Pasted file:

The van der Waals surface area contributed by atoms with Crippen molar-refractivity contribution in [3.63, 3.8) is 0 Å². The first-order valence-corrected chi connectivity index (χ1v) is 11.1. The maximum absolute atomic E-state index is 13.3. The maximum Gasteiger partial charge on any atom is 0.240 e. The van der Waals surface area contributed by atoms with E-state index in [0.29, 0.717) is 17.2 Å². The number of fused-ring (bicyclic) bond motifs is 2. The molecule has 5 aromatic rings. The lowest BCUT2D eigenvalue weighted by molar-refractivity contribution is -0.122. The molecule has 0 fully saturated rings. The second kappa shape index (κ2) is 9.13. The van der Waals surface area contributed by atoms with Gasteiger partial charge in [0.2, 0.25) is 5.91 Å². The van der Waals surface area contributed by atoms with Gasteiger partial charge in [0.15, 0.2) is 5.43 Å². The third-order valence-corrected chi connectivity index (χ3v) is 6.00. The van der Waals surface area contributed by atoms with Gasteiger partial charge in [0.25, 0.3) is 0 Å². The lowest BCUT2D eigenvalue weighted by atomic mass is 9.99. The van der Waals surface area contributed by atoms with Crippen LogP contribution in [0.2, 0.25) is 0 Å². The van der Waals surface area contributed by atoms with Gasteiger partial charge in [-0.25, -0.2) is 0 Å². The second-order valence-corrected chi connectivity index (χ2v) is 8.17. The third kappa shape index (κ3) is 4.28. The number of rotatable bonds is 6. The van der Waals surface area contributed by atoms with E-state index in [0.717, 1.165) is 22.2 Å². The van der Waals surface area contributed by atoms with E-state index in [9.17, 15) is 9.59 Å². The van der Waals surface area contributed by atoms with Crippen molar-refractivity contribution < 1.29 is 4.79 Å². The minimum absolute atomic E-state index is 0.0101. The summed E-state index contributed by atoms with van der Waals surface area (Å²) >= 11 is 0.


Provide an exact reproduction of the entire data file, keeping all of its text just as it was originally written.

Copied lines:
The van der Waals surface area contributed by atoms with Crippen molar-refractivity contribution in [3.63, 3.8) is 0 Å². The first-order valence-corrected chi connectivity index (χ1v) is 11.1. The maximum absolute atomic E-state index is 13.3. The maximum Gasteiger partial charge on any atom is 0.240 e. The van der Waals surface area contributed by atoms with E-state index in [0.29, 0.717) is 17.2 Å². The number of fused-ring (bicyclic) bond motifs is 2. The molecule has 5 aromatic rings. The lowest BCUT2D eigenvalue weighted by molar-refractivity contribution is -0.122. The molecule has 0 fully saturated rings. The second kappa shape index (κ2) is 9.13. The van der Waals surface area contributed by atoms with Gasteiger partial charge in [0.2, 0.25) is 5.91 Å². The van der Waals surface area contributed by atoms with Gasteiger partial charge in [0.15, 0.2) is 5.43 Å². The third-order valence-corrected chi connectivity index (χ3v) is 6.00. The van der Waals surface area contributed by atoms with Gasteiger partial charge in [0.25, 0.3) is 0 Å². The lowest BCUT2D eigenvalue weighted by atomic mass is 9.99. The van der Waals surface area contributed by atoms with Crippen LogP contribution in [0.2, 0.25) is 0 Å². The van der Waals surface area contributed by atoms with Gasteiger partial charge in [-0.25, -0.2) is 0 Å². The second-order valence-corrected chi connectivity index (χ2v) is 8.17. The third kappa shape index (κ3) is 4.28. The number of rotatable bonds is 6. The van der Waals surface area contributed by atoms with E-state index in [0.717, 1.165) is 22.2 Å². The van der Waals surface area contributed by atoms with E-state index in [9.17, 15) is 9.59 Å². The van der Waals surface area contributed by atoms with Crippen molar-refractivity contribution < 1.29 is 4.79 Å². The minimum absolute atomic E-state index is 0.0101. The summed E-state index contributed by atoms with van der Waals surface area (Å²) >= 11 is 0.